This Guide has information about
- Limited conservatorships
- Who can be a limited conservator and what do they do
- How to start a limited conservatorship
- The rights of a limited conservatee
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Judges can only appoint a limited conservator if it's necessary to promote and protect someone's well-being
A judge may only appoint a limited conservator for a person with a developmental disability if the judge determines, by clear and convincing evidence, that it's necessary to promote and protect the person’s well-being.
The conservatorship must be designed to encourage the conservatee’s maximum self-reliance and independence. The judge may only grant powers and duties to a conservator and limit the proposed limited conservatee’s legal and civil rights to the extent that the grants and limits are necessary to promote and protect the person’s well-being.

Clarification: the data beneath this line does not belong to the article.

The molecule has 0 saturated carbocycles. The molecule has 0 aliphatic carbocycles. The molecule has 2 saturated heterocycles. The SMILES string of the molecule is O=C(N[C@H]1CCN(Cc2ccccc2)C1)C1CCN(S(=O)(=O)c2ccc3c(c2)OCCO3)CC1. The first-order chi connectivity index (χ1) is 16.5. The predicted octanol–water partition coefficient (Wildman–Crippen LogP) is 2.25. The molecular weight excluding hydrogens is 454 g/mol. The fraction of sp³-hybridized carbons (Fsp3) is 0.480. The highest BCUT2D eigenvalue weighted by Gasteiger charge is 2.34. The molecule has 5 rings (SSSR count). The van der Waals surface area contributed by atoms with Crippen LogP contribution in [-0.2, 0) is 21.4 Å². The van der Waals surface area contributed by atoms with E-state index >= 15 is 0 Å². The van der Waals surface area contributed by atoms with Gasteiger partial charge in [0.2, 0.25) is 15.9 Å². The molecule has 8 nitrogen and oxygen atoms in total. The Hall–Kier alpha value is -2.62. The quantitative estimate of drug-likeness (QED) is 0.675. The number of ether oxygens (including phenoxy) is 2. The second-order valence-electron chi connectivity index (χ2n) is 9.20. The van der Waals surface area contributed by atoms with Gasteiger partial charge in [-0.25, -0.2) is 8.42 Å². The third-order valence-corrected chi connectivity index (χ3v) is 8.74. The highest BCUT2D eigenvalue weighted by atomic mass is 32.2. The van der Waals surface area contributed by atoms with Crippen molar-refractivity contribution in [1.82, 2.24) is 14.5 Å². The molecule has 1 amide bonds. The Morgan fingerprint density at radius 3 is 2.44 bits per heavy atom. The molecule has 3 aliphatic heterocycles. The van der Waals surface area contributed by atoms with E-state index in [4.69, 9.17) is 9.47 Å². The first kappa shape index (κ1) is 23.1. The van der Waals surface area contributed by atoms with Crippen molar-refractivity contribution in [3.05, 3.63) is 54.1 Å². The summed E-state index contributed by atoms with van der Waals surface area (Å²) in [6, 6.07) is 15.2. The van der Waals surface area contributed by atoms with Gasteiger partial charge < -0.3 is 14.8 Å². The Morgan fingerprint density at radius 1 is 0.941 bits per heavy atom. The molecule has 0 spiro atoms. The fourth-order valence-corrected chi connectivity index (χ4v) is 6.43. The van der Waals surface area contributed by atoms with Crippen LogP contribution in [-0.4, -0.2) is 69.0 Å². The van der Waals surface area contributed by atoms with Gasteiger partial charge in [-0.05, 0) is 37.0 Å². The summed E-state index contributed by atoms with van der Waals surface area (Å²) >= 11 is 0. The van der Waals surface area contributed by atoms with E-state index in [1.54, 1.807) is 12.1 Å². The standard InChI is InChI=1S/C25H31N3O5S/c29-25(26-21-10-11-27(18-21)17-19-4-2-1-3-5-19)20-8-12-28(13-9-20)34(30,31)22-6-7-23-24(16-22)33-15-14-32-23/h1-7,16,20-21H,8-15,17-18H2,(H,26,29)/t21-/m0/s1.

You do not have to hire a lawyer to become a conservator. This Guide offers step-by-step instructions if you want to start a case to become a limited conservator.
- You can get free help with the process and forms in many courts at their Self-Help Center
- If you need legal advice or more help, you can hire a lawyer
You may want to consult a lawyer if you need to set up a conservatorship of the estate. This Guide does not offer step-by-step instructions for conservatorships of the estate.
Find out what a conservator must do
If you become a conservator in a limited conservatorship, find out what you'll be expected to do.
Start a limited conservatorship case
Get step-by-step instructions to start a limited conservatorship case.
Find out your rights if you're a conservatee
Get information about the rights of someone in a conservatorship (a conservatee).